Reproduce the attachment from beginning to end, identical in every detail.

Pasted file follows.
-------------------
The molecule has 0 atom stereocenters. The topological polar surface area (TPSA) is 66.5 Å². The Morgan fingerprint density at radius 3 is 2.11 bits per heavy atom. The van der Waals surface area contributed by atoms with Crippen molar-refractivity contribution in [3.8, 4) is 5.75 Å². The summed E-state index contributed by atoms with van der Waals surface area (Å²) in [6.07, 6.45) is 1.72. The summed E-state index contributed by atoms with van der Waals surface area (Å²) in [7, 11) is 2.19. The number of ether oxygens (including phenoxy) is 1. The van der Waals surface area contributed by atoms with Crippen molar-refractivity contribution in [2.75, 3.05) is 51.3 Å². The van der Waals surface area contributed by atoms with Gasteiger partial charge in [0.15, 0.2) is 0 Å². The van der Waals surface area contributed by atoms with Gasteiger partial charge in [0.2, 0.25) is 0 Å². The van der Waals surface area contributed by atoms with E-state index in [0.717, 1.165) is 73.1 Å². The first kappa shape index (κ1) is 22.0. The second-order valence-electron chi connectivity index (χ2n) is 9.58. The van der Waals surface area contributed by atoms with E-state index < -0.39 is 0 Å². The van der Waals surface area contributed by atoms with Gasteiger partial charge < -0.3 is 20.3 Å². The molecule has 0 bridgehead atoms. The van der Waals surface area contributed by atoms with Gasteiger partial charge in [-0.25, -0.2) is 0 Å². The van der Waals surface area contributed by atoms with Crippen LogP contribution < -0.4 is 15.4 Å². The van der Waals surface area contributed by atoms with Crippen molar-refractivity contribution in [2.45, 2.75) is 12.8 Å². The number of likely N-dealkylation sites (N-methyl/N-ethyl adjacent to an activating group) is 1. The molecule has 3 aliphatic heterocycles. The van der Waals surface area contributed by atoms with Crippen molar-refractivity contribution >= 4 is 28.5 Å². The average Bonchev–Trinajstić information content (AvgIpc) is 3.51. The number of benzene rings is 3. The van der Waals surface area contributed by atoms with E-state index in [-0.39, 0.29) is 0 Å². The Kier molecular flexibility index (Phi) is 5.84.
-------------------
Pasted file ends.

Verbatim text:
The molecule has 0 atom stereocenters. The topological polar surface area (TPSA) is 66.5 Å². The Morgan fingerprint density at radius 3 is 2.11 bits per heavy atom. The van der Waals surface area contributed by atoms with Crippen molar-refractivity contribution in [3.8, 4) is 5.75 Å². The summed E-state index contributed by atoms with van der Waals surface area (Å²) in [6.07, 6.45) is 1.72. The summed E-state index contributed by atoms with van der Waals surface area (Å²) in [7, 11) is 2.19. The number of ether oxygens (including phenoxy) is 1. The van der Waals surface area contributed by atoms with Crippen molar-refractivity contribution in [2.75, 3.05) is 51.3 Å². The van der Waals surface area contributed by atoms with Gasteiger partial charge in [0.15, 0.2) is 0 Å². The van der Waals surface area contributed by atoms with Gasteiger partial charge in [0.2, 0.25) is 0 Å². The van der Waals surface area contributed by atoms with E-state index in [0.717, 1.165) is 73.1 Å². The first kappa shape index (κ1) is 22.0. The second-order valence-electron chi connectivity index (χ2n) is 9.58. The van der Waals surface area contributed by atoms with E-state index < -0.39 is 0 Å². The van der Waals surface area contributed by atoms with Gasteiger partial charge < -0.3 is 20.3 Å². The molecule has 0 bridgehead atoms. The van der Waals surface area contributed by atoms with Gasteiger partial charge in [-0.25, -0.2) is 0 Å². The van der Waals surface area contributed by atoms with Crippen LogP contribution < -0.4 is 15.4 Å². The van der Waals surface area contributed by atoms with Crippen molar-refractivity contribution in [2.45, 2.75) is 12.8 Å². The number of likely N-dealkylation sites (N-methyl/N-ethyl adjacent to an activating group) is 1. The molecule has 3 aliphatic heterocycles. The van der Waals surface area contributed by atoms with Crippen molar-refractivity contribution >= 4 is 28.5 Å². The average Bonchev–Trinajstić information content (AvgIpc) is 3.51. The number of benzene rings is 3. The van der Waals surface area contributed by atoms with E-state index in [-0.39, 0.29) is 0 Å². The Kier molecular flexibility index (Phi) is 5.84.